1863 DATE

This is a very nice Type III Fayetteville dated 1863 on the barrel and lock.  It has correct rear sight, front sight, bayonet lug, ramrod, etc.  The brasses are nicely patinaed.  The barrel and lock bear a light brown patina.  The barrel is clearly dated 1863  on the top.  The proof marks on the left barrel flat are faint, which seems to be characteristic of this production era.  The butt plate is marked CSA and the bands have the "U" present.  The stock is quite smooth with some chippage at the rear lock plate screw, opposite the lock with a clearly discernible cartouche.  The bore in this gun is really quite bright with strong rifling.  A little cleaning might even improve it beyond its currently impressive state.  The lock markings are typical and clearly discernible, to include the CSA below the Eagle.  There is slight burnout behind the bolster and action is strong and works perfectly.  SOLD!






CA. 1812

This is an attic condition Naval Boarding Pistol made by J. Henry.  It has been converted to percussion.  All the iron parts are in a relatively smooth crusty brown patination.  The brasses have a very authentic patination and the wood is to die for.  The stock has what looks like its original oil finish and an unmolested wood surface, very minor dents and abrasions, no repairs.  Just a beautiful piece of wood for a gun this old.  Defining this gun is a little bit confusing.  You will notice the sunken "P" proof at the rear of the barrel and the name in front of the hammer.  These two characteristics are found on two J. Henry pistols.  The first is the Naval Boarding Pistol and the second is the 1813 Maryland Contract Pistol.  As you can see, when I remove the barrel, there is a crude "M" stamped at the back of the barrel, below the stock line and is not visible until the gun is disassembled.  The die that stamped this mark is not the same die that was used on the 1813 Maryland contract.  I suspect it is a barrel maker's mark.  Also, the Naval Boarding Pistol is often found with a mark of this type in the area of the sunken "P" proof.  Further, if you will notice, there is a neat hole behind the rear lockplate screw on the left side of the stock.  This would be for mounting a traditional Naval belt hook which is held in place by the rear lock plate screw.  Therefore, I'm pretty sure this is a classic J. Henry Naval Boarding Pistol.  As the War of 1812 approached, American shipping was under siege by both British and French naval vessels.  There was virtually no United States Navy after the Revolutionary War.  The U.S. government gave letters of mark to the privateers who raided British and French shipping.  This is very much like contracting out to Blackwater in Iraq and Afghanistan except that the contractor kept the spoils.  These pistols were bought by ships captains who were privateers sanctioned by the United States government.  In the book Historic Pistols by Smith & Bitter, they state "Only very few pistols like this are known.  They were probably made at the Henry plant in Philadelphia during the War of 1812 on a small order of perhaps 20 pistols by an American sea captain or ship owner."  This is one rare little puppy and without doubt used in our Naval warfare during the War of 1812.  SOLD!!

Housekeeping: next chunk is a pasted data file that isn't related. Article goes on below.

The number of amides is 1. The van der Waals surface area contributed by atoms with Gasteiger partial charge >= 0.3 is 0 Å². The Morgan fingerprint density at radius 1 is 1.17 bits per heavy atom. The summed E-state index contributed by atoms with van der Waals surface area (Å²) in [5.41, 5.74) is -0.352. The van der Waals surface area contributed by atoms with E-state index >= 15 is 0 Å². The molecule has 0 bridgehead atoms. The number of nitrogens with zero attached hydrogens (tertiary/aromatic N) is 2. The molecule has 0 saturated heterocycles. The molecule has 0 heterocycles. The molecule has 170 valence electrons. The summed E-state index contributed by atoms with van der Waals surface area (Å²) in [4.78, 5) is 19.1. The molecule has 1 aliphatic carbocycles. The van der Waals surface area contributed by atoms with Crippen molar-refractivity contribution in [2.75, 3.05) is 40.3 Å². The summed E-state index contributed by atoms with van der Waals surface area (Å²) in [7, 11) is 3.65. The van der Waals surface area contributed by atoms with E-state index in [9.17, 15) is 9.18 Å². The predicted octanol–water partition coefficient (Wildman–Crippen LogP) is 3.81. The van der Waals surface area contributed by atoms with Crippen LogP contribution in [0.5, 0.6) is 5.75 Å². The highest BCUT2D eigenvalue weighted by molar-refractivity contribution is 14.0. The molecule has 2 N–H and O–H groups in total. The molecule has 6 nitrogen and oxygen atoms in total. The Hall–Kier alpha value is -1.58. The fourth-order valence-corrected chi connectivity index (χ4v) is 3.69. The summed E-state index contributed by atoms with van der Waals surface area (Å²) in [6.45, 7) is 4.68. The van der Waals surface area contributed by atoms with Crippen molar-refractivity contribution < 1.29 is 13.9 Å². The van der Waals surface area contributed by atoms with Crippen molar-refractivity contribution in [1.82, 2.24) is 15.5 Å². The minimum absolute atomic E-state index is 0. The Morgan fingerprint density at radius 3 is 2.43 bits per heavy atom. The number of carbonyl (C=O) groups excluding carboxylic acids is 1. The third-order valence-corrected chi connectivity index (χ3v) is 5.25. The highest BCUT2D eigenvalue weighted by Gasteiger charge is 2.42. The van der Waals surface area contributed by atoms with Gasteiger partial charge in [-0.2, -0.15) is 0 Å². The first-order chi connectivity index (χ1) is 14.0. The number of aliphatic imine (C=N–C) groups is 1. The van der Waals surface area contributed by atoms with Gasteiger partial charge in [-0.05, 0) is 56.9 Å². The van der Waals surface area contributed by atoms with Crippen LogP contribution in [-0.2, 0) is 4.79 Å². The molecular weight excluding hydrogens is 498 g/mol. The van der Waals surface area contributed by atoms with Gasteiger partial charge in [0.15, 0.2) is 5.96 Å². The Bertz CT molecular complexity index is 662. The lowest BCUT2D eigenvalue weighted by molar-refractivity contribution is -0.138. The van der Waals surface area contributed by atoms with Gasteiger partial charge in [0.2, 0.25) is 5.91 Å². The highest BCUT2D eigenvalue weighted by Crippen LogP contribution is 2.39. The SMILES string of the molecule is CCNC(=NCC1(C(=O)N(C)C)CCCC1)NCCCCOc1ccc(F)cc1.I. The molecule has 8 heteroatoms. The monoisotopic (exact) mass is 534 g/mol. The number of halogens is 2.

A solid, honest Confederate Enfield which has been cleaned to bright but not destroyed.  It has London Export Proofs and the rear of the barrel and the lock is marked Crown and 1861 over Tower.  The bore still has decent rifling and it is missing its rear sight.  So many of these guns turn up missing their rear sights the speculation is that the soldiers removed them.  Without the rear sight, if you are a good shooter, you can adjust the sight picture to compensate for windage.  The gun is otherwise complete with blockade numbers engraved on the butt plate tang.  SOLD!!  






This is one of the nicest Fayetteville Socket Bayonets for the Type IV Rifle that I have ever seen.  It has no pitting with only minor staining on the socket itself.  And the blade is still in the original burnish.  This is not a Drake bayonet, it is the original Fayetteville production and it is in superb condition.  SOLD!!






This is a blade from an Ames civil war artillery sword which is quite nice.  It has almost all the original polish with light staining from fingerprints.  It still has the burnish running across the blade at the rear of the fuller.  The left side of the blade is marked "Ames Chicopee Mass."  The right side of the blade is marked "US and 186_.  The date is not fully stamped.  It also has federal inspection mark "CEW."  There is very minor chippage on the edge.  If you need a nice blade for an Ames artillery, this will do nicely.  SOLD!!





MFG'D 1915

This is a rare 16 inch barrel Trapper Carbine with a light weight, rapid taper 25-20 caliber barrel.  This gun has sharp markings on the barrel, tang, receiver, etc. and has a bright bore with strong rifling.  It has had an old refinish that was extremely well done.  When oiled up, it is almost deceiving.  The wood is nice and sound and appears to be expertly refinished.  The action of the gun is crisp as new.  It is an awfully rare little Trapper.  FFL or C&R Required!.  SOLD!!